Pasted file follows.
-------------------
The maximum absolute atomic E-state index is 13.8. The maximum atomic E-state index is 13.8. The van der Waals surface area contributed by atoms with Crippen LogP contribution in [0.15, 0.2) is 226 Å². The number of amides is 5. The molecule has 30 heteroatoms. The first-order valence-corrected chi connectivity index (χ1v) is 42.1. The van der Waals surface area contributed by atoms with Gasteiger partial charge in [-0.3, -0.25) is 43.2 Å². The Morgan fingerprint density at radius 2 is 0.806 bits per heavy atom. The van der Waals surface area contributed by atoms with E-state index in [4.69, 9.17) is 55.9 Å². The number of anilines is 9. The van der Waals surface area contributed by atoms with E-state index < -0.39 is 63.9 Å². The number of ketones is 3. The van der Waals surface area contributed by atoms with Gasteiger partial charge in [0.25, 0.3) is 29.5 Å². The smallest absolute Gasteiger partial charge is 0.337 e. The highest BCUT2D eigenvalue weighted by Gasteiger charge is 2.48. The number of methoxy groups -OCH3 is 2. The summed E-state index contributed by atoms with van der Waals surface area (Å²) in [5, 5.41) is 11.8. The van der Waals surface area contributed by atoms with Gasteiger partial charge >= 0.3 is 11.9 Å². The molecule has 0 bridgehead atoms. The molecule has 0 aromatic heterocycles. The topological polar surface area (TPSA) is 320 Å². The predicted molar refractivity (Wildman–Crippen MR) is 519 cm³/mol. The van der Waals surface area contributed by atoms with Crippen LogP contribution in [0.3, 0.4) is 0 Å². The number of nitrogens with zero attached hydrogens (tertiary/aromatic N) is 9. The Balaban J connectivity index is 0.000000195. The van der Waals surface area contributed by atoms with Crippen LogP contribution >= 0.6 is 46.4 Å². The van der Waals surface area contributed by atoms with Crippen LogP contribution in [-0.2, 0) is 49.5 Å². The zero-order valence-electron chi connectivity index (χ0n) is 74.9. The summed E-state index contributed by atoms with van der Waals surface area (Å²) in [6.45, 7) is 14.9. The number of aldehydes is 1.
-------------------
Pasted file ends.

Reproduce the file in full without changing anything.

The maximum absolute atomic E-state index is 13.8. The maximum atomic E-state index is 13.8. The van der Waals surface area contributed by atoms with Crippen LogP contribution in [0.15, 0.2) is 226 Å². The number of amides is 5. The molecule has 30 heteroatoms. The first-order valence-corrected chi connectivity index (χ1v) is 42.1. The van der Waals surface area contributed by atoms with Gasteiger partial charge in [-0.3, -0.25) is 43.2 Å². The Morgan fingerprint density at radius 2 is 0.806 bits per heavy atom. The van der Waals surface area contributed by atoms with E-state index in [4.69, 9.17) is 55.9 Å². The number of anilines is 9. The van der Waals surface area contributed by atoms with E-state index < -0.39 is 63.9 Å². The number of ketones is 3. The van der Waals surface area contributed by atoms with Gasteiger partial charge in [0.25, 0.3) is 29.5 Å². The smallest absolute Gasteiger partial charge is 0.337 e. The highest BCUT2D eigenvalue weighted by Gasteiger charge is 2.48. The number of methoxy groups -OCH3 is 2. The summed E-state index contributed by atoms with van der Waals surface area (Å²) in [5, 5.41) is 11.8. The van der Waals surface area contributed by atoms with Gasteiger partial charge >= 0.3 is 11.9 Å². The molecule has 0 bridgehead atoms. The molecule has 0 aromatic heterocycles. The topological polar surface area (TPSA) is 320 Å². The predicted molar refractivity (Wildman–Crippen MR) is 519 cm³/mol. The van der Waals surface area contributed by atoms with Crippen LogP contribution in [0.3, 0.4) is 0 Å². The number of nitrogens with zero attached hydrogens (tertiary/aromatic N) is 9. The Balaban J connectivity index is 0.000000195. The van der Waals surface area contributed by atoms with Crippen LogP contribution >= 0.6 is 46.4 Å². The van der Waals surface area contributed by atoms with Crippen LogP contribution in [-0.2, 0) is 49.5 Å². The zero-order valence-electron chi connectivity index (χ0n) is 74.9. The summed E-state index contributed by atoms with van der Waals surface area (Å²) in [6.45, 7) is 14.9. The number of aldehydes is 1.